Friday, February 10, 2006

Middle East:

Germans, Russian Aid Iran Arms Program
08 February 2006

REUTERS (BERLIN) - Two German businessmen, a former Russian military officer, and North Korea are among those helping Iran develop missiles that the West fears could one day carry nuclear warheads, diplomats and intelligence officials say.

Last month, two German men were formally charged with espionage by federal prosecutors and accused of "having sold a vibration testing facility in 2001 and 2002 on behalf of a foreign military intelligence procurement entity," according to a statement on the prosecutor's office website. A German official familiar with the case, speaking on condition of anonymity due to the sensitive nature of the case, said the country involved was Iran. The prosecutor's office did not reveal the names of the men or the German company they worked for.

Recently, US intelligence officials recovered information from a stolen laptop computer that suggests Iranian missile experts are trying to develop a missile re-entry vehicle capable of carrying a relatively small nuclear warhead, EU and US officials said.

A European and non-European intelligence official told Reuters that Russian middlemen were helping Iran get missile technology from North Korea that could bring central Europe within range of Iranian missiles. An EU diplomat, citing his country's intelligence, said Iran purchased 18 disassembled BM-25 mobile missiles with a range of around 2,500 km from North Korea.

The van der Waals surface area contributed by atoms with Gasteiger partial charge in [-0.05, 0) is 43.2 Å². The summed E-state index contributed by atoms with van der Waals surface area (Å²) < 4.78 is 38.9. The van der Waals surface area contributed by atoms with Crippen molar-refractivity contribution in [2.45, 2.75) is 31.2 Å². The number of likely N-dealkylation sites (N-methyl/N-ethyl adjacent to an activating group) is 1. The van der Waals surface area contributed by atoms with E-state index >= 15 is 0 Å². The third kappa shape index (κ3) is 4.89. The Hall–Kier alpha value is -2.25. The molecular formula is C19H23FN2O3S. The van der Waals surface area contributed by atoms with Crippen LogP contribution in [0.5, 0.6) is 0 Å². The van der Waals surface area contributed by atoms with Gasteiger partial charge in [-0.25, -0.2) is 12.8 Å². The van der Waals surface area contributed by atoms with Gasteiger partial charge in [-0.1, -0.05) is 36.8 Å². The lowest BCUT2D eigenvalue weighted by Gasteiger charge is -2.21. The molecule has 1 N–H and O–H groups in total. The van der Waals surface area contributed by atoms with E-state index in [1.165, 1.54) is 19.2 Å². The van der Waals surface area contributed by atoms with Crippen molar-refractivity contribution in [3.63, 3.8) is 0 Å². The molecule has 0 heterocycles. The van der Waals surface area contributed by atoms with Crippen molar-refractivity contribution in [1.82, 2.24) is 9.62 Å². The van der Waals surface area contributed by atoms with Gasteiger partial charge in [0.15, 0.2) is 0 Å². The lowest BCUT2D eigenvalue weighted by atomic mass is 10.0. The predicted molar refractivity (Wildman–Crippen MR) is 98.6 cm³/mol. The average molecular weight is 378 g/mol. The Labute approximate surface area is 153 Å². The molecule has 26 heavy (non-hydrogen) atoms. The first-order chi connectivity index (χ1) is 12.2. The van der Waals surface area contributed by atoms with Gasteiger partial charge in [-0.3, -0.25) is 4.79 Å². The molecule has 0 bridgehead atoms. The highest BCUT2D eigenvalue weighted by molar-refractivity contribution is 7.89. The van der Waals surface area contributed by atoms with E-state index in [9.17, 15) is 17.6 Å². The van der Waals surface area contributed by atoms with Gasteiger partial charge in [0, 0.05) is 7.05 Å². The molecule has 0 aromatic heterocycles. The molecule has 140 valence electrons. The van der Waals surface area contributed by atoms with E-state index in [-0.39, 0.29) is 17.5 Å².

One intelligence official said a former Russian military officer with the first name of Viktor helped Iran get Soviet-made SSN6 missile technology from Russia and North Korea, which Iran could use to improve the accuracy of its newly-bought BM-25s and increase their range to as much as 3,500 km. Iranian Shahab-3 missiles have a range of some 2,000 km. With a range of 3,500 km, the missiles could reach central Europe.

Source Reliability: 8.5

**Pictured above: Russian SS-N-6 SERB Medium-Range Ballistic Missile**


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